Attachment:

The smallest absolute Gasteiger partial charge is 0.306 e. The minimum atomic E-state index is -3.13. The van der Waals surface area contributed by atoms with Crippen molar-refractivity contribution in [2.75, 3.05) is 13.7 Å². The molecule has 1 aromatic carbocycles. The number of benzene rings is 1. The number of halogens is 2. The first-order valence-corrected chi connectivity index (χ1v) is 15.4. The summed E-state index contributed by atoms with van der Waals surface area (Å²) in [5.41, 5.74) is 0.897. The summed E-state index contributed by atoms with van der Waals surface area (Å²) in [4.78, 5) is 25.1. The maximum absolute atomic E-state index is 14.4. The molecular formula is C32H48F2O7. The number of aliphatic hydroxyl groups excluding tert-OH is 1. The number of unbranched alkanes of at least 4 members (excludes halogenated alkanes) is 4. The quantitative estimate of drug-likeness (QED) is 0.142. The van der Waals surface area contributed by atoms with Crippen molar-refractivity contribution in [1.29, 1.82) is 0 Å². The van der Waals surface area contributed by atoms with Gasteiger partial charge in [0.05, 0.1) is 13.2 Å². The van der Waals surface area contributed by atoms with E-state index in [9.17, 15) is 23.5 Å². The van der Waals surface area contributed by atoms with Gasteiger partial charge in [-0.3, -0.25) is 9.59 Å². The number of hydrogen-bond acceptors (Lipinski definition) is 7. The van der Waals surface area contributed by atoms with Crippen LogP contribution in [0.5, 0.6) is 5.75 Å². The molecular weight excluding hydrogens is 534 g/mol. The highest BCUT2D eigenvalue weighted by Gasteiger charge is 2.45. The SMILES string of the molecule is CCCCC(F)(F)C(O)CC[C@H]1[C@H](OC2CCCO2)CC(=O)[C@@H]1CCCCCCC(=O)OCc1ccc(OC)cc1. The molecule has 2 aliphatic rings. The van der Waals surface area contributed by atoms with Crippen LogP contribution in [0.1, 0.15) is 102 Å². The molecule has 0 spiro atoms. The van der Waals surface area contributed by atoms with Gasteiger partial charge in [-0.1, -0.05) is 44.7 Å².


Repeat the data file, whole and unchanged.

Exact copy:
The smallest absolute Gasteiger partial charge is 0.306 e. The minimum atomic E-state index is -3.13. The van der Waals surface area contributed by atoms with Crippen molar-refractivity contribution in [2.75, 3.05) is 13.7 Å². The molecule has 1 aromatic carbocycles. The number of benzene rings is 1. The number of halogens is 2. The first-order valence-corrected chi connectivity index (χ1v) is 15.4. The summed E-state index contributed by atoms with van der Waals surface area (Å²) in [5.41, 5.74) is 0.897. The summed E-state index contributed by atoms with van der Waals surface area (Å²) in [4.78, 5) is 25.1. The maximum absolute atomic E-state index is 14.4. The molecular formula is C32H48F2O7. The number of aliphatic hydroxyl groups excluding tert-OH is 1. The number of unbranched alkanes of at least 4 members (excludes halogenated alkanes) is 4. The quantitative estimate of drug-likeness (QED) is 0.142. The van der Waals surface area contributed by atoms with Crippen molar-refractivity contribution in [1.29, 1.82) is 0 Å². The van der Waals surface area contributed by atoms with Gasteiger partial charge in [0.05, 0.1) is 13.2 Å². The van der Waals surface area contributed by atoms with E-state index in [9.17, 15) is 23.5 Å². The van der Waals surface area contributed by atoms with Gasteiger partial charge in [-0.3, -0.25) is 9.59 Å². The number of hydrogen-bond acceptors (Lipinski definition) is 7. The van der Waals surface area contributed by atoms with Crippen LogP contribution in [0.5, 0.6) is 5.75 Å². The molecular weight excluding hydrogens is 534 g/mol. The highest BCUT2D eigenvalue weighted by Gasteiger charge is 2.45. The SMILES string of the molecule is CCCCC(F)(F)C(O)CC[C@H]1[C@H](OC2CCCO2)CC(=O)[C@@H]1CCCCCCC(=O)OCc1ccc(OC)cc1. The molecule has 2 aliphatic rings. The van der Waals surface area contributed by atoms with Crippen LogP contribution in [0.1, 0.15) is 102 Å². The molecule has 0 spiro atoms. The van der Waals surface area contributed by atoms with Gasteiger partial charge in [-0.1, -0.05) is 44.7 Å².